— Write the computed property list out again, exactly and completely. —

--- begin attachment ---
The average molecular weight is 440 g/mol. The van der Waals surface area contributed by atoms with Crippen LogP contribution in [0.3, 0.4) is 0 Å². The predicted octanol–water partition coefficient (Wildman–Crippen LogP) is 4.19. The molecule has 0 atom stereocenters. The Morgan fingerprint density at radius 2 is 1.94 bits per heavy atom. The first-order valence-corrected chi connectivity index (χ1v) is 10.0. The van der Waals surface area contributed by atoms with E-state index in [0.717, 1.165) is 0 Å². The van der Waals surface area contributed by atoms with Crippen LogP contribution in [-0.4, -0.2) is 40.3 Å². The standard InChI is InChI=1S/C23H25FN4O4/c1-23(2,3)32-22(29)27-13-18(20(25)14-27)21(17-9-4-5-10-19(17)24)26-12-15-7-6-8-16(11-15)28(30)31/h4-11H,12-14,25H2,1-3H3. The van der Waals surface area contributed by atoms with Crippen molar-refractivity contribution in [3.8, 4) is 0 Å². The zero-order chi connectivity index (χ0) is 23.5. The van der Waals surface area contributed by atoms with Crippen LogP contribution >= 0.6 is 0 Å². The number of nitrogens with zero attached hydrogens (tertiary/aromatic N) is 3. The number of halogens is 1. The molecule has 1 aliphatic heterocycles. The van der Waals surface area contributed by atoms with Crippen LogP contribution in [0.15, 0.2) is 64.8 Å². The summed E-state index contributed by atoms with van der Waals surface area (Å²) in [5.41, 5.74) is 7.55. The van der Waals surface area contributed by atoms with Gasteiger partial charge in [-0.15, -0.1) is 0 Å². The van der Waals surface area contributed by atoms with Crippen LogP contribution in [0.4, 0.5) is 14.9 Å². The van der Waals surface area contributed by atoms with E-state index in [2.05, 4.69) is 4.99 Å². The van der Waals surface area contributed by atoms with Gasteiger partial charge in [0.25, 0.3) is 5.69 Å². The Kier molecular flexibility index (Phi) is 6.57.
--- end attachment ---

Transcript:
The average molecular weight is 440 g/mol. The van der Waals surface area contributed by atoms with Crippen LogP contribution in [0.3, 0.4) is 0 Å². The predicted octanol–water partition coefficient (Wildman–Crippen LogP) is 4.19. The molecule has 0 atom stereocenters. The Morgan fingerprint density at radius 2 is 1.94 bits per heavy atom. The first-order valence-corrected chi connectivity index (χ1v) is 10.0. The van der Waals surface area contributed by atoms with E-state index in [0.717, 1.165) is 0 Å². The van der Waals surface area contributed by atoms with Crippen LogP contribution in [-0.4, -0.2) is 40.3 Å². The standard InChI is InChI=1S/C23H25FN4O4/c1-23(2,3)32-22(29)27-13-18(20(25)14-27)21(17-9-4-5-10-19(17)24)26-12-15-7-6-8-16(11-15)28(30)31/h4-11H,12-14,25H2,1-3H3. The van der Waals surface area contributed by atoms with Crippen molar-refractivity contribution in [3.8, 4) is 0 Å². The zero-order chi connectivity index (χ0) is 23.5. The van der Waals surface area contributed by atoms with Crippen LogP contribution >= 0.6 is 0 Å². The number of nitrogens with zero attached hydrogens (tertiary/aromatic N) is 3. The number of halogens is 1. The molecule has 1 aliphatic heterocycles. The van der Waals surface area contributed by atoms with Crippen LogP contribution in [0.15, 0.2) is 64.8 Å². The summed E-state index contributed by atoms with van der Waals surface area (Å²) in [5.41, 5.74) is 7.55. The van der Waals surface area contributed by atoms with Gasteiger partial charge in [-0.15, -0.1) is 0 Å². The van der Waals surface area contributed by atoms with Crippen LogP contribution in [0.4, 0.5) is 14.9 Å². The van der Waals surface area contributed by atoms with E-state index in [2.05, 4.69) is 4.99 Å². The van der Waals surface area contributed by atoms with Gasteiger partial charge in [0.25, 0.3) is 5.69 Å². The Kier molecular flexibility index (Phi) is 6.57.